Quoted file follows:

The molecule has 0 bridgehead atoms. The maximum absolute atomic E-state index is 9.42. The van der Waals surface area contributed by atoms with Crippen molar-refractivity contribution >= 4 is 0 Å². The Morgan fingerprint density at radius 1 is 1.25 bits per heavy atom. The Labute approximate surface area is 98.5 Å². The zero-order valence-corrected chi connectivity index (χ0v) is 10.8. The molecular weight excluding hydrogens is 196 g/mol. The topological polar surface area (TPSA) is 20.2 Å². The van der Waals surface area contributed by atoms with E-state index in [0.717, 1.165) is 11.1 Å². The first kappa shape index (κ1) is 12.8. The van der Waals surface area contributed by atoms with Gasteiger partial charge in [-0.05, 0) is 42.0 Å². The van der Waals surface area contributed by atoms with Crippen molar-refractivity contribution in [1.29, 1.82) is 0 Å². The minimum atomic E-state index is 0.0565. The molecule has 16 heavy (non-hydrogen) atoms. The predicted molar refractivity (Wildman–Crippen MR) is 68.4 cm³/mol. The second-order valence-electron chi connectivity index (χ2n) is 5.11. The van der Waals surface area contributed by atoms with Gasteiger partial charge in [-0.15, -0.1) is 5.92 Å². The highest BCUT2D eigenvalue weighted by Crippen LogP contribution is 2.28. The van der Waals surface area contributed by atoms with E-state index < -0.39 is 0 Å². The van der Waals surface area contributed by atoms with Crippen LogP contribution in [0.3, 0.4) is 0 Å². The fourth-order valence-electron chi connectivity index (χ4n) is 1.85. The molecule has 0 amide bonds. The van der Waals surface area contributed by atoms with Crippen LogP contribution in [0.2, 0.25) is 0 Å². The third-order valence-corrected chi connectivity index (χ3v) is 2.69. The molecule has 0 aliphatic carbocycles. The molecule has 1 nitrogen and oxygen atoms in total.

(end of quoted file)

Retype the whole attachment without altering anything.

The molecule has 0 bridgehead atoms. The maximum absolute atomic E-state index is 9.42. The van der Waals surface area contributed by atoms with Crippen molar-refractivity contribution >= 4 is 0 Å². The Morgan fingerprint density at radius 1 is 1.25 bits per heavy atom. The Labute approximate surface area is 98.5 Å². The zero-order valence-corrected chi connectivity index (χ0v) is 10.8. The molecular weight excluding hydrogens is 196 g/mol. The topological polar surface area (TPSA) is 20.2 Å². The van der Waals surface area contributed by atoms with E-state index in [0.717, 1.165) is 11.1 Å². The first kappa shape index (κ1) is 12.8. The van der Waals surface area contributed by atoms with Gasteiger partial charge in [-0.05, 0) is 42.0 Å². The van der Waals surface area contributed by atoms with Crippen molar-refractivity contribution in [1.29, 1.82) is 0 Å². The minimum atomic E-state index is 0.0565. The molecule has 16 heavy (non-hydrogen) atoms. The predicted molar refractivity (Wildman–Crippen MR) is 68.4 cm³/mol. The second-order valence-electron chi connectivity index (χ2n) is 5.11. The van der Waals surface area contributed by atoms with Gasteiger partial charge in [-0.15, -0.1) is 5.92 Å². The highest BCUT2D eigenvalue weighted by Crippen LogP contribution is 2.28. The van der Waals surface area contributed by atoms with E-state index < -0.39 is 0 Å². The van der Waals surface area contributed by atoms with Crippen LogP contribution in [0.3, 0.4) is 0 Å². The fourth-order valence-electron chi connectivity index (χ4n) is 1.85. The molecule has 0 amide bonds. The van der Waals surface area contributed by atoms with Crippen LogP contribution in [0.2, 0.25) is 0 Å². The third-order valence-corrected chi connectivity index (χ3v) is 2.69. The molecule has 0 aliphatic carbocycles. The molecule has 1 nitrogen and oxygen atoms in total.